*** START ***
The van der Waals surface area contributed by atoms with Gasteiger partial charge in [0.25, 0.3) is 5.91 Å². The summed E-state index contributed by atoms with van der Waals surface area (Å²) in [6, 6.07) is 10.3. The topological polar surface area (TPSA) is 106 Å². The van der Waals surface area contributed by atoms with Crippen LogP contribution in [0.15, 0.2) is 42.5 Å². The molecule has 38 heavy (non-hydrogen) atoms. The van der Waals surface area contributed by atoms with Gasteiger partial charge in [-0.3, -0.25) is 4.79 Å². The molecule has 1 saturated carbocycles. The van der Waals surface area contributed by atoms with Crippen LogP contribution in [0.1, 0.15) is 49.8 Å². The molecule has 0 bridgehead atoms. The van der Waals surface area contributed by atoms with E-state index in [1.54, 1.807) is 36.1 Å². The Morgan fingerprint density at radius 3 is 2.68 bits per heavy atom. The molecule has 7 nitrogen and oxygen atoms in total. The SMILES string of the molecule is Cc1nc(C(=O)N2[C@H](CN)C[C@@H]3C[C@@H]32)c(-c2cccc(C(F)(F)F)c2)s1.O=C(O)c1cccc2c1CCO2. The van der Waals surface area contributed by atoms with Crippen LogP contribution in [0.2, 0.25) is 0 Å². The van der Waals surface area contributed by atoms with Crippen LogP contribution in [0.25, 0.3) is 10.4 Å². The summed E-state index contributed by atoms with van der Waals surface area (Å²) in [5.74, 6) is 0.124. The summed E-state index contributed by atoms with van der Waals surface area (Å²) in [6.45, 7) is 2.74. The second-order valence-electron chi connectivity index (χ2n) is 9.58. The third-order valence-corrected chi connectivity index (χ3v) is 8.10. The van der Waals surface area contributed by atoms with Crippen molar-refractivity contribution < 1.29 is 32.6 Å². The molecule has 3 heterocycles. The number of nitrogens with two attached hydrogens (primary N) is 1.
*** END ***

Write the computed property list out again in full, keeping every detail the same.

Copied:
The van der Waals surface area contributed by atoms with Gasteiger partial charge in [0.25, 0.3) is 5.91 Å². The summed E-state index contributed by atoms with van der Waals surface area (Å²) in [6, 6.07) is 10.3. The topological polar surface area (TPSA) is 106 Å². The van der Waals surface area contributed by atoms with Crippen LogP contribution in [0.15, 0.2) is 42.5 Å². The molecule has 38 heavy (non-hydrogen) atoms. The van der Waals surface area contributed by atoms with Gasteiger partial charge in [-0.3, -0.25) is 4.79 Å². The molecule has 1 saturated carbocycles. The van der Waals surface area contributed by atoms with Crippen LogP contribution in [0.1, 0.15) is 49.8 Å². The molecule has 0 bridgehead atoms. The van der Waals surface area contributed by atoms with E-state index in [1.54, 1.807) is 36.1 Å². The Morgan fingerprint density at radius 3 is 2.68 bits per heavy atom. The molecule has 7 nitrogen and oxygen atoms in total. The SMILES string of the molecule is Cc1nc(C(=O)N2[C@H](CN)C[C@@H]3C[C@@H]32)c(-c2cccc(C(F)(F)F)c2)s1.O=C(O)c1cccc2c1CCO2. The van der Waals surface area contributed by atoms with Crippen LogP contribution in [0.2, 0.25) is 0 Å². The van der Waals surface area contributed by atoms with Crippen LogP contribution in [0.25, 0.3) is 10.4 Å². The summed E-state index contributed by atoms with van der Waals surface area (Å²) in [5.74, 6) is 0.124. The summed E-state index contributed by atoms with van der Waals surface area (Å²) in [6.45, 7) is 2.74. The second-order valence-electron chi connectivity index (χ2n) is 9.58. The third-order valence-corrected chi connectivity index (χ3v) is 8.10. The van der Waals surface area contributed by atoms with Crippen molar-refractivity contribution < 1.29 is 32.6 Å². The molecule has 3 heterocycles. The number of nitrogens with two attached hydrogens (primary N) is 1.